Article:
‘Myanmar manufacturing lifted by higher output, new orders and jobs’

Ihs Markit, a London-based information provider, says that Myanmar’s Manufacturing Purchasing Manager’s Index (PMI) has been lifted by sharper growth of output, new orders and jobs.

The business information provider said this in a press statement issued on Monday.

The release said, “Business conditions in Myanmar’s manufacturing sector improved at the start of 2020, according to PMI survey data from IHS Markit. Moreover, the overall rate of growth strengthened following a slight loss of momentum towards the end of last year.

Output, new orders, and purchasing activity all increased at faster rates, while employment at manufacturers rose at a near-record pace. The latest survey also signaled an ongoing lack of inflationary pressures in the sector. Looking ahead, firms were increasingly confident of higher output over the year.

The PMI rose for the first time in three months to 52.7 in January, from 52.0 in December. The latest figure signaled a solid overall improvement in manufacturing business conditions in Myanmar. It equaled the trend figure set across 2019, which was the highest for a calendar year since the survey began four years ago.

“Myanmar’s goods producers started 2020 on the front foot, with growth rates for output, new orders, jobs and purchasing all strengthening in January following a slight loss of momentum at the end of last year,’’ Trevor Balchin, economics director at IHS Markit, said.

The upward movement in the PMI in January reflected the output, new orders, and employment components, which together account for 75 percent of the weight of the headline figure. Suppliers’ delivery times (15 percent weight) remained broadly neutral while stocks of purchases continued to weigh on the PMI although, at 10 percent, it has the lowest weight of any component.

Manufacturing production in Myanmar rose for a survey-record fifteenth successive month in January. Moreover, the rate of growth accelerated to the fastest in five months, remaining well above the four-year survey average.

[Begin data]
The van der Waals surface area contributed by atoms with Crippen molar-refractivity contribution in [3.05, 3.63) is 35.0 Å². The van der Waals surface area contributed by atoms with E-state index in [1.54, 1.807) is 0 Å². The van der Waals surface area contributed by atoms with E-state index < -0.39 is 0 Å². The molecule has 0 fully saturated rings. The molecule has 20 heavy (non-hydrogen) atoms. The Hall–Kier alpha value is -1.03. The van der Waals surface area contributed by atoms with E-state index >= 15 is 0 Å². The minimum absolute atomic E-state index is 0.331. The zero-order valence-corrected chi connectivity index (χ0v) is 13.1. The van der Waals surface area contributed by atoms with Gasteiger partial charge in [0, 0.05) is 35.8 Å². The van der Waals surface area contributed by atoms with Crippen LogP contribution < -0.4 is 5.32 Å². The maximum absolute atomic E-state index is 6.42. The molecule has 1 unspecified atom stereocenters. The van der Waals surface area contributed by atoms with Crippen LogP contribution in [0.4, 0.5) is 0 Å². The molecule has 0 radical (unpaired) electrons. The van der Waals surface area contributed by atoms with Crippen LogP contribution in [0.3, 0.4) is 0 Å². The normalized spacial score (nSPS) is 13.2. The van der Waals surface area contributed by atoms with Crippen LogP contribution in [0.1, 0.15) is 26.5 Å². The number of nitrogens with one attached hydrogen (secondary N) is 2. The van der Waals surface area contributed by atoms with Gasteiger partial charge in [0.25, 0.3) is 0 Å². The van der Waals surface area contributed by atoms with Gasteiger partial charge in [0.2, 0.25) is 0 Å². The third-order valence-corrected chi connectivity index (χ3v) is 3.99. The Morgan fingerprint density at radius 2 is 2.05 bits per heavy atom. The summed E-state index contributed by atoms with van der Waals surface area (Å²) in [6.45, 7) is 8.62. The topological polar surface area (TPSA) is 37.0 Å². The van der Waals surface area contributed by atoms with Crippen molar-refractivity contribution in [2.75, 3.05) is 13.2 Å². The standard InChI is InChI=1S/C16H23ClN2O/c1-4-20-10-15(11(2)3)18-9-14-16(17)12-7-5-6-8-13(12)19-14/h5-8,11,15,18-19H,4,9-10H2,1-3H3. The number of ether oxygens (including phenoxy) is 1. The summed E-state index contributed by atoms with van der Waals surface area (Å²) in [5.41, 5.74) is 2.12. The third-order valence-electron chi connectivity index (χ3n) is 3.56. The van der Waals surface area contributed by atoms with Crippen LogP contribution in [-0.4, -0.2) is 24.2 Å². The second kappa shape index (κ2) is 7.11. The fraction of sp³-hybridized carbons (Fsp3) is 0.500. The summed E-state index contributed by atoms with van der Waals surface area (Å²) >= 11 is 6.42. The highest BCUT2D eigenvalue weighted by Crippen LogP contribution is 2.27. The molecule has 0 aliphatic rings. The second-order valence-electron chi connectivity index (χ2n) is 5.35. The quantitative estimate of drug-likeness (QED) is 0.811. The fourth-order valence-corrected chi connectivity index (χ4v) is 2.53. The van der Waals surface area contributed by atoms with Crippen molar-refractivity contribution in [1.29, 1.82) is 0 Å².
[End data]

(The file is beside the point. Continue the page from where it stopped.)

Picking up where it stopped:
“In particular, employment rose at a pace that almost matched the survey record set last May. This reflected growing confidence about the outlook, with expectations for production over the next 12 months also picking up at the start of the year,” Balchin said.

Production was again driven higher by the growth of new work. The volume of new business increased for the fifteenth month running, and the rate of growth accelerated from December’s three-month low.

Manufacturers supported production by expanding their purchases of inputs in January. As output, the rate of growth in purchasing was the fastest in five months. That said, it remained below the pace needed to maintain stocks of inputs, which declined for the eighth month in a row.

Firms continued to boost recruitment to keep on top of workloads. Manufacturing employment rose for the fourteenth month running, and at a rate that almost matched the survey record posted in May 2019.

Subsequently, backlogs of work continued to fall rapidly. Firms also continued to clear out their inventories of finished goods which declined at the strongest rate in seven months.

January survey data signaled a lack of inflationary pressures in the manufacturing sector. Input prices rose at a marginal rate, while output prices were cut for the second month running.

“Manufacturers also benefited from a lack of upward pressure on their input costs during the month, allowing them to cut their prices further in a bid to raise competitiveness,” Balchin said.

The forward-looking Future Output Index rose to a six-month high in January, pointing to strengthening confidence in the manufacturing sector at the start of 2020. Companies commented on new products, upgraded machinery and the opening of new sites.

Source: Myanmar Time

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